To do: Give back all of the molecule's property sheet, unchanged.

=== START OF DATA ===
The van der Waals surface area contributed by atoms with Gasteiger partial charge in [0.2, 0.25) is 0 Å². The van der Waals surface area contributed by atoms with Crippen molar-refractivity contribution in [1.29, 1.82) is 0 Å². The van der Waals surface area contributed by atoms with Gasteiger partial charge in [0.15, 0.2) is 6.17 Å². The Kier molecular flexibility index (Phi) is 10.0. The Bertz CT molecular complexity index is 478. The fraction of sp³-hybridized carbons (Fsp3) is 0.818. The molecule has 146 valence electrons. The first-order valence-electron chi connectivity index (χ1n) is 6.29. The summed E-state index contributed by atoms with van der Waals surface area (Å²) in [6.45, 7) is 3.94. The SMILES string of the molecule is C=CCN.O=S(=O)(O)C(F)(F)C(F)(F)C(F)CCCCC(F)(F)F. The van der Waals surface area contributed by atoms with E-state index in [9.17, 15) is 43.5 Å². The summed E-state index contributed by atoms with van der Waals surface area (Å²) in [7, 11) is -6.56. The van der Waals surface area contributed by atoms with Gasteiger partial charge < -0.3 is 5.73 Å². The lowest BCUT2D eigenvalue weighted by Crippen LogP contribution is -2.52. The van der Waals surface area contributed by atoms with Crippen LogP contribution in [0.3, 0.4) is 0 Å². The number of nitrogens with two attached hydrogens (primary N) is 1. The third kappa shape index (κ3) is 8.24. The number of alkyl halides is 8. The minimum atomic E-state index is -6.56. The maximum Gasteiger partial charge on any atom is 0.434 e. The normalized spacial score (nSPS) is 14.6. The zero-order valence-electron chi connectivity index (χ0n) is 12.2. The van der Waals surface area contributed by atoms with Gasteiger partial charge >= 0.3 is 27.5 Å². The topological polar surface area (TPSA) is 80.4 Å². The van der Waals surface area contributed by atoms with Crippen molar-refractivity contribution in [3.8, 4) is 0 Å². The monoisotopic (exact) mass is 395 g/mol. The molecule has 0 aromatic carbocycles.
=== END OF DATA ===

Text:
The van der Waals surface area contributed by atoms with Gasteiger partial charge in [0.2, 0.25) is 0 Å². The van der Waals surface area contributed by atoms with Crippen molar-refractivity contribution in [1.29, 1.82) is 0 Å². The van der Waals surface area contributed by atoms with Gasteiger partial charge in [0.15, 0.2) is 6.17 Å². The Kier molecular flexibility index (Phi) is 10.0. The Bertz CT molecular complexity index is 478. The fraction of sp³-hybridized carbons (Fsp3) is 0.818. The molecule has 146 valence electrons. The first-order valence-electron chi connectivity index (χ1n) is 6.29. The summed E-state index contributed by atoms with van der Waals surface area (Å²) in [6.45, 7) is 3.94. The SMILES string of the molecule is C=CCN.O=S(=O)(O)C(F)(F)C(F)(F)C(F)CCCCC(F)(F)F. The van der Waals surface area contributed by atoms with E-state index in [9.17, 15) is 43.5 Å². The summed E-state index contributed by atoms with van der Waals surface area (Å²) in [7, 11) is -6.56. The van der Waals surface area contributed by atoms with Gasteiger partial charge < -0.3 is 5.73 Å². The lowest BCUT2D eigenvalue weighted by Crippen LogP contribution is -2.52. The van der Waals surface area contributed by atoms with Crippen LogP contribution in [0.3, 0.4) is 0 Å². The number of nitrogens with two attached hydrogens (primary N) is 1. The third kappa shape index (κ3) is 8.24. The number of alkyl halides is 8. The minimum atomic E-state index is -6.56. The maximum Gasteiger partial charge on any atom is 0.434 e. The normalized spacial score (nSPS) is 14.6. The zero-order valence-electron chi connectivity index (χ0n) is 12.2. The van der Waals surface area contributed by atoms with Gasteiger partial charge >= 0.3 is 27.5 Å². The topological polar surface area (TPSA) is 80.4 Å². The van der Waals surface area contributed by atoms with Crippen molar-refractivity contribution in [3.8, 4) is 0 Å². The monoisotopic (exact) mass is 395 g/mol. The molecule has 0 aromatic carbocycles.